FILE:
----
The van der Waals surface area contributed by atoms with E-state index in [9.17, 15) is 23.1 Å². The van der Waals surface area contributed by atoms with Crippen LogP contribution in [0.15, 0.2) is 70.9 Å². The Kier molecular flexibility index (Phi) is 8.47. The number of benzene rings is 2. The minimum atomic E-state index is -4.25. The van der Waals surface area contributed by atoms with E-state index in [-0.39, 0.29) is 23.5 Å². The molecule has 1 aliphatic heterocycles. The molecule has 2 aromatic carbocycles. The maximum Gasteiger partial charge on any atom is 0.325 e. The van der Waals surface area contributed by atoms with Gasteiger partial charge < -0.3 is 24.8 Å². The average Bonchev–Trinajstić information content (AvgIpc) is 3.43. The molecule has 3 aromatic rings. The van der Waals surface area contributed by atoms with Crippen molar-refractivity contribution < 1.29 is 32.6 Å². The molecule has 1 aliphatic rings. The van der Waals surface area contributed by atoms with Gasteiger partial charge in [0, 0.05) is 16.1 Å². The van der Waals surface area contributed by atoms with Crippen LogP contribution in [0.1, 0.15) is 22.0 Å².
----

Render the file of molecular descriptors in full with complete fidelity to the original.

The van der Waals surface area contributed by atoms with E-state index in [9.17, 15) is 23.1 Å². The van der Waals surface area contributed by atoms with Crippen LogP contribution in [0.15, 0.2) is 70.9 Å². The Kier molecular flexibility index (Phi) is 8.47. The number of benzene rings is 2. The minimum atomic E-state index is -4.25. The van der Waals surface area contributed by atoms with E-state index in [-0.39, 0.29) is 23.5 Å². The molecule has 1 aliphatic heterocycles. The molecule has 2 aromatic carbocycles. The maximum Gasteiger partial charge on any atom is 0.325 e. The van der Waals surface area contributed by atoms with Gasteiger partial charge < -0.3 is 24.8 Å². The average Bonchev–Trinajstić information content (AvgIpc) is 3.43. The molecule has 3 aromatic rings. The van der Waals surface area contributed by atoms with Crippen molar-refractivity contribution < 1.29 is 32.6 Å². The molecule has 1 aliphatic rings. The van der Waals surface area contributed by atoms with Gasteiger partial charge in [0, 0.05) is 16.1 Å². The van der Waals surface area contributed by atoms with Crippen LogP contribution in [0.1, 0.15) is 22.0 Å².